When you start dating the love of your life, you want to share it with the people closest to you. Sadly, 18-year-old Leah Menzies couldn't do that. Her mother died when she was 7, so she would never have the chance to meet the young woman's boyfriend, Thomas McLeodd. But by a twist of fate, it turns out Thomas had already met Leah's mom when he was just 3 years old. Leah's mom was Thomas' kindergarten teacher.

The couple, who have been dating for seven months, made this realization during a visit to McCleodd's house. When Menzies went to meet his family for the first time, his mom (in true mom fashion) insisted on showing her a picture of him making a goofy face. When they brought out the picture, McLeodd recognized the face of his teacher as that of his girlfriend's mother.

Menzies posted about the realization moment on TikTok. "Me thinking my mum (who died when I was 7) will never meet my future boyfriend," she wrote on the video. The video shows her and McLeodd together, then flashes to the kindergarten class picture.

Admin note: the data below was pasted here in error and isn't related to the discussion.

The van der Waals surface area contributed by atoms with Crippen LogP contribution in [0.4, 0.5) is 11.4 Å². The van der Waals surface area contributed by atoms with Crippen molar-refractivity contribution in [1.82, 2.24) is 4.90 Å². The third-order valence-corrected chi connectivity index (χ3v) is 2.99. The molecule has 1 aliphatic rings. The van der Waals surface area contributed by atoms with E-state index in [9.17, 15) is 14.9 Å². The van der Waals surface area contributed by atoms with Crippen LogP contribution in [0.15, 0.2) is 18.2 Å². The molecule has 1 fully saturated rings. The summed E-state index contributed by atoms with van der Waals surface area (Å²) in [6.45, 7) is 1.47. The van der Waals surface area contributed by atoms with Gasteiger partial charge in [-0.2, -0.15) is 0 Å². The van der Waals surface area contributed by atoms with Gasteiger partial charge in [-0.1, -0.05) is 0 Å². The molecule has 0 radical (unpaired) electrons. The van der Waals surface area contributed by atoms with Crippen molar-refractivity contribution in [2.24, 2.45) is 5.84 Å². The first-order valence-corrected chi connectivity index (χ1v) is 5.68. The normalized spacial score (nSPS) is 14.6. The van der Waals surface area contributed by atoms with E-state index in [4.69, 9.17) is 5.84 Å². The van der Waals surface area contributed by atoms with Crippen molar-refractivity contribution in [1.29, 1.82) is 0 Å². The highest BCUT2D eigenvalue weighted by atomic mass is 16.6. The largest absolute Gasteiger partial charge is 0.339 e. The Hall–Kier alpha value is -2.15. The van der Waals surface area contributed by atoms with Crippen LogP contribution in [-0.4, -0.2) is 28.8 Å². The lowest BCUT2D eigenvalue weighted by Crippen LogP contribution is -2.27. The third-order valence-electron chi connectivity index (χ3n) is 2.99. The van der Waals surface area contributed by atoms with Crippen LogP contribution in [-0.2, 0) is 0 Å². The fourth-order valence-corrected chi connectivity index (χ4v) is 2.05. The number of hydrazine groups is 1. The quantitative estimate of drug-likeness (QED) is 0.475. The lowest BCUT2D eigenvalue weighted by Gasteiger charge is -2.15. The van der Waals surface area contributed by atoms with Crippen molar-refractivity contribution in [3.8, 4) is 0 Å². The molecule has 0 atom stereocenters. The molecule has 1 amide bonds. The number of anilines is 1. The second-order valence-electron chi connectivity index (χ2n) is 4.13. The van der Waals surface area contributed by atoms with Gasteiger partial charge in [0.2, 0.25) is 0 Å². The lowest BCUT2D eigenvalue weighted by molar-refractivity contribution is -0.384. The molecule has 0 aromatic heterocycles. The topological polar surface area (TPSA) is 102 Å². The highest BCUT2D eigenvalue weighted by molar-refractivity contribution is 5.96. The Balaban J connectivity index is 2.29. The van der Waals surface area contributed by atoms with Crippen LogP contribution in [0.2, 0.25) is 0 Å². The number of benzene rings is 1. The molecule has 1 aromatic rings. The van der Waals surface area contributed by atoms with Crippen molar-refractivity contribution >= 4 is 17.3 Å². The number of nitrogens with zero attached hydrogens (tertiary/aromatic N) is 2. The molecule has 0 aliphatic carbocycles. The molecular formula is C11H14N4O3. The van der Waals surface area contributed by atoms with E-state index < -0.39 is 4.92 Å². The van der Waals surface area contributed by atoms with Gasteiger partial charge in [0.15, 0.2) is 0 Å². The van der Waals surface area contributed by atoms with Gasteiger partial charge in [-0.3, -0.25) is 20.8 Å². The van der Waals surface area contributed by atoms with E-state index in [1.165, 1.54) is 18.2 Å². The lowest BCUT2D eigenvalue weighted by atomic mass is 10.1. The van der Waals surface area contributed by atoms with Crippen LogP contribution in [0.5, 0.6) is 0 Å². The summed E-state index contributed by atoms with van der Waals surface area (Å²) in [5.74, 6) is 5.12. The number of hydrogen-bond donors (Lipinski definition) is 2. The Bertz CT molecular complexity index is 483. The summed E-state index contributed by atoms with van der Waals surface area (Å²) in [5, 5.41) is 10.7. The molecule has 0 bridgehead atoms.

“He opens this album and then suddenly, he’s like, ‘Oh my God. Oh my God — over and over again,” Menzies told TODAY. “I couldn’t figure out why he was being so dramatic.”

Obviously, Menzies is taking great comfort in knowing that even though her mother is no longer here, they can still maintain a connection. I know how important it was for me to have my mom accept my partner, and there would definitely be something missing if she wasn't here to share in my joy. It's also really incredible to know that Menzies' mother had a hand in making McLeodd the person he is today, even if it was only a small part.